Scripture Verse

To the place the streams come from, there they return again. Ecclesiastes 1:7


Alfred Tennyson (1809–1892)

Words: Al­fred Ten­ny­son, 1889. He wrote this po­em as he crossed the sea on a fer­ry to his home on the Isle of Wight.

Music: Jo­seph Barn­by, 1893 (🔊 pdf nwc).

Joseph Barnby (1838–1896)

This work puts Ten­ny­son’s fa­mous po­em to mu­sic. With the shift­ing me­ter and im­ag­es, it was quite a chal­lenge, but Barn­by did a mar­ve­lous job.

The se­lect­ion is prob­ab­ly bet­ter suit­ed for choir per­for­mance than con­gre­ga­tion­al use, but it has a love­ly theme. The words re­fer to a sand­bar in the Thames Ri­ver, ov­er which ships could not pass un­til high tide.

Metaphorically, it des­cribes how there is a sched­uled time for each of us to go. Writ­ten in Ten­ny­son’s twi­light years, it states with calm as­sur­ance that God will guide us through death, as He has in life. With the great Pi­lot be­side us, death is just one more mile­post on our jour­ney to­ward life.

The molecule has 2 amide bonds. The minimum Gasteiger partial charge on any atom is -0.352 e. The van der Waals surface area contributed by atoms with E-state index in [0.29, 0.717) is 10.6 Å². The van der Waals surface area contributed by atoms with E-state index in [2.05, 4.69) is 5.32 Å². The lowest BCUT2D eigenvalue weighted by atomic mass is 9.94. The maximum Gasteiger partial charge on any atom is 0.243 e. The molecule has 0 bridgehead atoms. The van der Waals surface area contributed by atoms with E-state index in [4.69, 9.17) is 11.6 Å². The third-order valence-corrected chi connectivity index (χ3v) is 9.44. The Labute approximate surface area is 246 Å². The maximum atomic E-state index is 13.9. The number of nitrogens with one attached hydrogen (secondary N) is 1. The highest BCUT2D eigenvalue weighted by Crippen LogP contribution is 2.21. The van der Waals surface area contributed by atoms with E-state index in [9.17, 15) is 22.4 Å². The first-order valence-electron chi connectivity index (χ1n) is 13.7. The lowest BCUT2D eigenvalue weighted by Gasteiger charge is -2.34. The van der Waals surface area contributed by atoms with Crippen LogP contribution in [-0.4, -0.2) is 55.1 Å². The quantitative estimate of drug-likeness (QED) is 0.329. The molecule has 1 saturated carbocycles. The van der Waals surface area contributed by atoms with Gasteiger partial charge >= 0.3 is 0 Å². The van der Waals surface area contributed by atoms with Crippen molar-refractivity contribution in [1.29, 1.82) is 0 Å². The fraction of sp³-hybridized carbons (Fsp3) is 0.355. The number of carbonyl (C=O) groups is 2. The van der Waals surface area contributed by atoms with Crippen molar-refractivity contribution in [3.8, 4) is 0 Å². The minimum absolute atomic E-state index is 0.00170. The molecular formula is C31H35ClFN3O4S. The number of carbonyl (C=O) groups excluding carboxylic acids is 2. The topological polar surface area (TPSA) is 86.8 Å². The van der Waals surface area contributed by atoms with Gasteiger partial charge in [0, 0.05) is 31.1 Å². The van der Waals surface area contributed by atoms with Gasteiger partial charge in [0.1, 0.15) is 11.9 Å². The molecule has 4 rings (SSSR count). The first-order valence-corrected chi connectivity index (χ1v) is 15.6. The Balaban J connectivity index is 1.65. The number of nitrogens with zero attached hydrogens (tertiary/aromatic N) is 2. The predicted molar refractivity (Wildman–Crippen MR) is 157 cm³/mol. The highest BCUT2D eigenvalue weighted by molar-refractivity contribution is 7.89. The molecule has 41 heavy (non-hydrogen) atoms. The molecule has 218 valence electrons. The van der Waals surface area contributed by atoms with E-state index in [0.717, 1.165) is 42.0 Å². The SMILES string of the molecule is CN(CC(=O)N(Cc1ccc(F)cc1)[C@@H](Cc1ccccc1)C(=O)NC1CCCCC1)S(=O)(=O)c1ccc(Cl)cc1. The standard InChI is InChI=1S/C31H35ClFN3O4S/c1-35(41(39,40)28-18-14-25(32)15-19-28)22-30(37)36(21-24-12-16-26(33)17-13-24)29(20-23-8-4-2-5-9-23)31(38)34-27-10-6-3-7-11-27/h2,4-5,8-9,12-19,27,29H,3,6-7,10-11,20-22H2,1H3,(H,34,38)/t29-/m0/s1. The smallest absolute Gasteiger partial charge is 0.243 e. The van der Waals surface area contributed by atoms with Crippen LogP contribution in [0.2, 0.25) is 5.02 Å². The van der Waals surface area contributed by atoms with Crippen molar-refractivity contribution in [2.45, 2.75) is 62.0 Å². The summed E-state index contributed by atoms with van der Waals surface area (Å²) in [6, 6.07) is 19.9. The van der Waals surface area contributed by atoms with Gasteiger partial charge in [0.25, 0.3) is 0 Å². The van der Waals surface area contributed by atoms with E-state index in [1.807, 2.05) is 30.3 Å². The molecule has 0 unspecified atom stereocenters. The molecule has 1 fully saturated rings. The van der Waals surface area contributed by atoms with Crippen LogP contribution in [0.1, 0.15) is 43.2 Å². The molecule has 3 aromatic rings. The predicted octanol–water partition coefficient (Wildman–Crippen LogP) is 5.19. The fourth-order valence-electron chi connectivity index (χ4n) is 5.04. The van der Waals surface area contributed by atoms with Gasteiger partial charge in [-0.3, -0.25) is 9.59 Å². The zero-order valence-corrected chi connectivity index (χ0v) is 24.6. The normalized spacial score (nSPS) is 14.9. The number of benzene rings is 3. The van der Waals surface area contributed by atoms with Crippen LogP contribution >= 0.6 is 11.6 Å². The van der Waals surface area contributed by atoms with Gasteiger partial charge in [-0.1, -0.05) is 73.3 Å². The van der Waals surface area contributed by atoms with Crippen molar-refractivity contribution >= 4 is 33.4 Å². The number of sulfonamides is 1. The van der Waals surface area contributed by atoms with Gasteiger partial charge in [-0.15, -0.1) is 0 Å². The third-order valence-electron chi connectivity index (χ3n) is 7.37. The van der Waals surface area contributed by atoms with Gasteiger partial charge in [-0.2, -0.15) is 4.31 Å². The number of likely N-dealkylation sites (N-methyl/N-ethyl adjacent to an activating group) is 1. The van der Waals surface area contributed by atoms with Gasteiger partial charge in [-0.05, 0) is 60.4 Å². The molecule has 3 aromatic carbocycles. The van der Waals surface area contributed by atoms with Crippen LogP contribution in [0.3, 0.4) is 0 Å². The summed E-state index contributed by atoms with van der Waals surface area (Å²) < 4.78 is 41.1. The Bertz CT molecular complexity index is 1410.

Sunset and ev­en­ing star,
And one clear call for me!
And may there be no moan­ing of the bar
When I put out to sea.

But such a tide as mov­ing seems asleep,
Too full for sound and foam.
When that which drew from the bound­less deep
Turns again home.

Twilight and ev­en­ing bell,
And after that the dark!
And may there be no sad­ness of fare­well
When I em­bark.

For, though from out our bourne of time and place
The flood may bear me far,
I hope to see my pi­lot face to face
When I have crossed the bar.